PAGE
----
The KISS Printable Books Page
(Code and Color Key)

Finite Verb or Verbal?
Based on "Handel, the Great Musician,"
from - Golden Deeds: Stories from History Retold for Little Folk
Analysis Key

1. Seeing this his father was very distressed (P) and alarmed (P). |

"His father seeing this" does not pass the sentence test, so "seeing" is not a finite verb. [It is a gerundive modifying "father," and "this" is its direct object. Many people would prefer to see a comma after "this," but there was none in the original.]
2. {At that time} organists and musicians were very poorly paid (P), | and 

George Handel wanted his boy to get on well {in the world}. |

"Boy to get on well" does not pass either the "to" or the sentence test, and thus "to get" is not a finite verb. [It is an infinitive, and "boy" is its subject. The infinitive phrase functions as the direct object of "wanted." Note that "get on" is a phrasal verb that means "to succeed."]
3. But {in spite} {of so much care and trouble taken }, it was impossible (PA)

to destroy the strongest desire {of the boy’s nature}. |

"So much care and trouble taken" does not pass the sentence test, so "taken" is not a finite verb. [It is a gerundive that modifies "care" and "trouble."]
     "Anyone to destroy the desire" does not pass either the "to" or the sentence test, so "to destroy" is not a finite verb. [It is an infinitive, and "desire" is its direct object. The infinitive phrase functions as a delayed subject -- to destroy the strongest desire of the boy's nature was impossible."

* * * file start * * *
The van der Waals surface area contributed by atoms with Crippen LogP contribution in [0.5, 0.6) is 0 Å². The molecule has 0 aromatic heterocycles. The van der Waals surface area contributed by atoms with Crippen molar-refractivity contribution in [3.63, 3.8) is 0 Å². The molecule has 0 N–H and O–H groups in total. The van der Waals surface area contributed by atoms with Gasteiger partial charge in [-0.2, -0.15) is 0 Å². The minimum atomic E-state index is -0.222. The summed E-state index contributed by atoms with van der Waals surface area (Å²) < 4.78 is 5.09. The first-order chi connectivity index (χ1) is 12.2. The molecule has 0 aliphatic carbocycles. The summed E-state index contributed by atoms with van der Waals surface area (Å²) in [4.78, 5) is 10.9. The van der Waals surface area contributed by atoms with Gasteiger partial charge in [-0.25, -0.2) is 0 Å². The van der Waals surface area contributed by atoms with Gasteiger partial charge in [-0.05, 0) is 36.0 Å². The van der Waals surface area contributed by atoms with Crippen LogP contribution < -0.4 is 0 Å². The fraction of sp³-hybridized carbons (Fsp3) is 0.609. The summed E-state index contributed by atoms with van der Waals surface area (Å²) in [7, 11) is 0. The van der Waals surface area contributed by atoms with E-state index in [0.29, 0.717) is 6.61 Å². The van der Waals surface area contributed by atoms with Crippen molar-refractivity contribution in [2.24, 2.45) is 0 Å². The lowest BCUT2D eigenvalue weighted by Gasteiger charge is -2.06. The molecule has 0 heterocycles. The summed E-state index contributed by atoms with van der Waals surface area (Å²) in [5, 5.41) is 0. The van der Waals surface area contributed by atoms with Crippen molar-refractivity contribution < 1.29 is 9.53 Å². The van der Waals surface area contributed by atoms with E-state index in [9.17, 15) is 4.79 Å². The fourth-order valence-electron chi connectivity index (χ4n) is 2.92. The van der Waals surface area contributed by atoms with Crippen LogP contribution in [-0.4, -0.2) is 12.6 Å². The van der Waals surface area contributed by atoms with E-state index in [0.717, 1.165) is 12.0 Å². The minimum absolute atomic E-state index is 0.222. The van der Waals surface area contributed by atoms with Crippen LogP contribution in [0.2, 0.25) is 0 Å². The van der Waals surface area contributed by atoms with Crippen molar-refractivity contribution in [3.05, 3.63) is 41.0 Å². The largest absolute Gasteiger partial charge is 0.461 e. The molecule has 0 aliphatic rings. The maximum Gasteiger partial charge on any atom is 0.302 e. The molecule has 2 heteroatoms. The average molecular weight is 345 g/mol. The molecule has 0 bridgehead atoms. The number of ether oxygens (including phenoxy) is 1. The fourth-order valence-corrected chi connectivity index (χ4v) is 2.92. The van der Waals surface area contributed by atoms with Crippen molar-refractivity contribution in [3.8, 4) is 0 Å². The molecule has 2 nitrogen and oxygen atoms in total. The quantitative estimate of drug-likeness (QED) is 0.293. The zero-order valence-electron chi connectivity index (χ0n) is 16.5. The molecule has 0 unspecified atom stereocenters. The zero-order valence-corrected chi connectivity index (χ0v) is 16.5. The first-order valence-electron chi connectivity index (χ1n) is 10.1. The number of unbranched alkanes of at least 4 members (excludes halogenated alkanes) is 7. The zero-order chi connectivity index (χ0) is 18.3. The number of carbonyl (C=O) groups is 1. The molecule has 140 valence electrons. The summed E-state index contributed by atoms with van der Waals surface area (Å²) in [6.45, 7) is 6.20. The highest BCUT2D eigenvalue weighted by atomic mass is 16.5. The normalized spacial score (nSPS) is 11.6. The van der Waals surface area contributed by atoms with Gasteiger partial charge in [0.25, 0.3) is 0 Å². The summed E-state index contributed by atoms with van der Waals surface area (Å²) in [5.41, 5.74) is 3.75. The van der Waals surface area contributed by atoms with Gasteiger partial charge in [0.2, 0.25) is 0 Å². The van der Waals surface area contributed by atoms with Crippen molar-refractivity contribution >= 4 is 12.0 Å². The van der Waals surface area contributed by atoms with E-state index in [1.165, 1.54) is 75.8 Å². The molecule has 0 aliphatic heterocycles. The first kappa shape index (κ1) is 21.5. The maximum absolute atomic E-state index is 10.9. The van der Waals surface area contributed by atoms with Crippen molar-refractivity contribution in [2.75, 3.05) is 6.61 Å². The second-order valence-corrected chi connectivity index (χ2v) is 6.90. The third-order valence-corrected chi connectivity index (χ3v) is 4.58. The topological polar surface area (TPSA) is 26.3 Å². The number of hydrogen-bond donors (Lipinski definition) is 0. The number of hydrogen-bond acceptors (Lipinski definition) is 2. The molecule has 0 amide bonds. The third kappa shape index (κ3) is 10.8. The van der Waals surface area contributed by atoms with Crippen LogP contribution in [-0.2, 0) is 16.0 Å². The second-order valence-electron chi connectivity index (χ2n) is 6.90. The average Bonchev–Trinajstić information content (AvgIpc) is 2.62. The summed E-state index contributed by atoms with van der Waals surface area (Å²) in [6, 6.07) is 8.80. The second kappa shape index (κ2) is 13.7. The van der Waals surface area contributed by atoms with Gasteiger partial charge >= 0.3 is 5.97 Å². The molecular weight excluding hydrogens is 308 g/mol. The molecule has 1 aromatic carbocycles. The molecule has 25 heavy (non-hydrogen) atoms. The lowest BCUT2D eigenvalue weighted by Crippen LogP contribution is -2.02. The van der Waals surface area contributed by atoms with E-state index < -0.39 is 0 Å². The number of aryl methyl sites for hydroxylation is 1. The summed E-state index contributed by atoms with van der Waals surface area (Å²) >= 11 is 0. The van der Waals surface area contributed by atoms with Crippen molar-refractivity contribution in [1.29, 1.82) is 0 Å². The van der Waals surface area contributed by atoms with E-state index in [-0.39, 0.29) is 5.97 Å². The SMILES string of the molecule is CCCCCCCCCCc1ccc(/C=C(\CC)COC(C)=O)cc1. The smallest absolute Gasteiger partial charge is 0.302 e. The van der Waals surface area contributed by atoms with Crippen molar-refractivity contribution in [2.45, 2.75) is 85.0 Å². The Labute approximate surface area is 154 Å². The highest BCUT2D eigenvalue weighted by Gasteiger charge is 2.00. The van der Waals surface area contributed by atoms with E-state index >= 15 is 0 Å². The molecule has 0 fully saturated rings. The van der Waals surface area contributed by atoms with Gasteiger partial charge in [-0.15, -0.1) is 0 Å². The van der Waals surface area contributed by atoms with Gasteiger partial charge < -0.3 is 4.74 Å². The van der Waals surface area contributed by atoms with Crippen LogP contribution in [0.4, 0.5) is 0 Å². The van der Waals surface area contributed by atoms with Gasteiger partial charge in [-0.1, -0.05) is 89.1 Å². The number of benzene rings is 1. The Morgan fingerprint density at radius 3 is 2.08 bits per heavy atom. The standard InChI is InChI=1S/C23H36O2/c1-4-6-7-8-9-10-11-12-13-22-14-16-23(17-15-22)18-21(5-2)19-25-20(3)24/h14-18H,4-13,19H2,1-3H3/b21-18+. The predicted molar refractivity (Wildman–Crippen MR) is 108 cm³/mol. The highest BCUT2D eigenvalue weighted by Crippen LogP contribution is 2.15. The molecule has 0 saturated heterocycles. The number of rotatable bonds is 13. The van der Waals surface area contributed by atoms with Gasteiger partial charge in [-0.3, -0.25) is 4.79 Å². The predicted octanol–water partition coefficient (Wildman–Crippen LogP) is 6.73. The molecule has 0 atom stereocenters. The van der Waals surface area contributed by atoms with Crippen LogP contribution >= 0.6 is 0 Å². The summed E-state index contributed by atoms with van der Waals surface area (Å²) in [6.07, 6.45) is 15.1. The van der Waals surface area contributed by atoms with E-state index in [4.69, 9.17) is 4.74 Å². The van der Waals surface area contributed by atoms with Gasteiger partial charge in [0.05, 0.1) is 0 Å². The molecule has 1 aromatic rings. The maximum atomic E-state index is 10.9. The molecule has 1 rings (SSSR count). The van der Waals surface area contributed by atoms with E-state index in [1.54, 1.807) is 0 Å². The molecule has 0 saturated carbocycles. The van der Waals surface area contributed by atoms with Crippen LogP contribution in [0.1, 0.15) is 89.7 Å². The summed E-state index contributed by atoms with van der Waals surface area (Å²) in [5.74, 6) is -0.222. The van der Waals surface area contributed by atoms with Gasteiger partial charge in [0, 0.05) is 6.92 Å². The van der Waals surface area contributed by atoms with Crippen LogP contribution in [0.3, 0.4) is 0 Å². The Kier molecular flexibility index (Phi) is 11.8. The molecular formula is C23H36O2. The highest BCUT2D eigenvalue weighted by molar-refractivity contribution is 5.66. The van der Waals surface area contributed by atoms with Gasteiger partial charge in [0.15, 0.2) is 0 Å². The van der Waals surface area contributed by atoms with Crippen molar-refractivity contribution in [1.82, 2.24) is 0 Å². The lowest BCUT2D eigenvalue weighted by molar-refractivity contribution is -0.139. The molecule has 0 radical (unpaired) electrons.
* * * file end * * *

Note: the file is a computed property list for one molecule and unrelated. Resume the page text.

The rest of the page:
4. He arose {in great surprise}, | and calling his wife they went to find out the 

cause {of these strange sounds}. |

"They calling his wife" does not pass the sentence test, so "calling" is not a finite verb. [It is a gerundive that technically modifies "they" in its own main clause, but actually refers to the "He" in the first clause.] 
"Wife" is the direct object of "calling."
     "They to find out" does not pass the sentence test, so "to find out" ("discover") is not a finite verb. [It is an infinitive that functions as an adverb of purpose to "went."] "Cause" is the direct object of "to find out."
5. Then, opening the door and holding up the candle [Adj. to "candle" he carried],

George Handel peered wonderingly {into the dusty old lumber-room}. |

"George Handel opening the door and holding up the candle" does not pass the sentence test, so "opening" and "holding" are not finite verbs. [They are gerundives that modify "George Handel."] "Door" is the direct object of "opening," and "candle" is the direct object of "holding."